question on its own merit discard race as a theoretical concept. Let me
guess, we have a white race, a yellow race, a brown race, a red race or is it
Negroid and Mongoloid? What actually exist is skin color and nationality or
ethnicity if such a thing has materiality.

Strata and individuals "act(ing) as surrogates" lacks depth and when combined
with concepts of race and the logic of identity makes a Marxist understanding
impossible. As if Washington was not an intimate part of that strata of
"historically evolved southern based capital" totally dependent upon Wall
Street and the economic and politics of segregation after the defeat of the
slave oligarchy. He was a fascist.

"To struggle with that same stratum when they are acting as colonial
surrogates" - say for instance the national bourgeoisie, is nothing short of
an insult and a slap in the face of the workers who faced repeated military
defeat, continued betrayal by the ideologist, formulation of a line of march
outside class and absolute repudiation of the struggle against all forms of
capital at every state in the development and evolution of the industrial
infrastructure, based on our specific curve of development. America is not
China.

Our bourgeois national democratic revolution was back in 1776, not 1949 or
rather during the era of colonial revolt. There is no possibility of
militarily defeating the colonization of this land mass outside the overthrow
of all capital.

We are in a specific circumstance at the apex of imperial power. We are not
Korea or Vietnam. The slightest deviation from a line of march based on class
and a clear conception of the national-colonial question spells defeat and
shatters the unity of the forward moving section of the working class - its
vanguard.

By overlooking class factors the old CPUSA could once claim - with a certain
legitimacy, to be the Party of the Negro people. Actually, it is my
contention that the CPUSA during the period after the October Revolution up
until 1949, represented this national bourgeoisie through such leaders as Dr.
James Jackson, PhD., professor and son of a leading family of South Carolina,
Ben Davis, son of a leading family in Atlanta Georgia - home of a historic
sector of free blacks during slavery and old financial center that to this
day is referred to as the mulatto aristocracy for those familiar with
American history, and even brilliant men like Langston Hughes. Even such
outstanding non-party leaders like Paul Robeson could not but represent and
express the radical Negro bourgeoisie, drawn into the political orbit of
October. Robeson was of course an outstanding human being and made monumental
contributions but we are men and women of class perspective and fight for the
independence of the working class under difficult conditions. Robeson was not
theoretically weak but rather historically limited to the class he
represented.

After the October Revolution and its confirmation a fight along a new
configuration took place. Where ever there existed sufficiently class
conscious forces, the engagement in the areas of imperial colonization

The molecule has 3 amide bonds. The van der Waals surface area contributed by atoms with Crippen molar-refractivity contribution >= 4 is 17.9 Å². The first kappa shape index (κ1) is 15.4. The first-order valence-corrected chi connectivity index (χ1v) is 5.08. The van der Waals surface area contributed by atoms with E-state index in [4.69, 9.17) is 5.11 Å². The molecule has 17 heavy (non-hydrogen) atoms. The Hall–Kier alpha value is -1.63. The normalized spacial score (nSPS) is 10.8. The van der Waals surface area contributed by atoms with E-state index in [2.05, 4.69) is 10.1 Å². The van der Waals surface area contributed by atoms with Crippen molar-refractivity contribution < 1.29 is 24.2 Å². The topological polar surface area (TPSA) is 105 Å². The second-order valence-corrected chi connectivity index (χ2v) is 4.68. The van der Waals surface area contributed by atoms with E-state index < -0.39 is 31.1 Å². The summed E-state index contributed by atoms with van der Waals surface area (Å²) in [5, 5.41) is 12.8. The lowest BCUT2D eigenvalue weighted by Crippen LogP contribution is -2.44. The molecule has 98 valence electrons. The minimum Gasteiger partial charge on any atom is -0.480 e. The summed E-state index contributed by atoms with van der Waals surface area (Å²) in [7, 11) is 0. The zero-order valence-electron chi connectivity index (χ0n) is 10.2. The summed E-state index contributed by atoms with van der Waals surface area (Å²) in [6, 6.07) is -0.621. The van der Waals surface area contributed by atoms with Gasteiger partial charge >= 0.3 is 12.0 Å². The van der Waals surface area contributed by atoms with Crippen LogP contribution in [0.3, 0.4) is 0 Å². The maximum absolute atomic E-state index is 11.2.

proceeded from the standpoint of the fight against all forms of capital - for
the communist, during the various stages of development of the quantitative
and qualitative evolution of the social process.  Were there mistakes and
mishaps? Of course, but none of them mistakes can be divorced from the
relative strength and weakness of the working class in the colonial areas
under contest, the class consciousness and composition of its leading
detachment, the configuration of the vanguard of the proletariat and the
military strength of the anti-imperial army.

There is that unpleasant question concerning the communist in the imperial
countries, who could put an immediate end to the bloodshed by organizing
themselves into an advanced detachment, winning over the vanguard of their
proletariat, overthrowing the power of imperial capital at its source instead
of forever condemning those who shed blood because they "deviated."

The national-colonial question has entered another period of history, the
third stage.  Formulations based on and using race are rather reactionary. An
epoch of social revolution has opened, which is slowly becoming rather
obvious to millions of people worldwide. In our country the national-colonial
question is morphing - has sublated, in front of anyone eyes that bother to
look and is indissolubly fused with the question of the social revolution of
the proletariat as the shape of the proletarian revolution.

It is no different in respect to the Women Question. "Dare I say it--across
all classes" is a formulation that will ensure the political destruction of
any groups attempting to advance along this path (line of march).
Intersection of interest cannot be confused with a line of march. What in
fact will happen if one applies your formulation is an advance along the path
of disintegration and utter collapse under the sharp blows of the
bourgeoisie. Pardon me but if every proletariat in America smitten their
wives two times a day forever, the line of march will not change because a
line of march is derived from a class configuration, the specific boundary of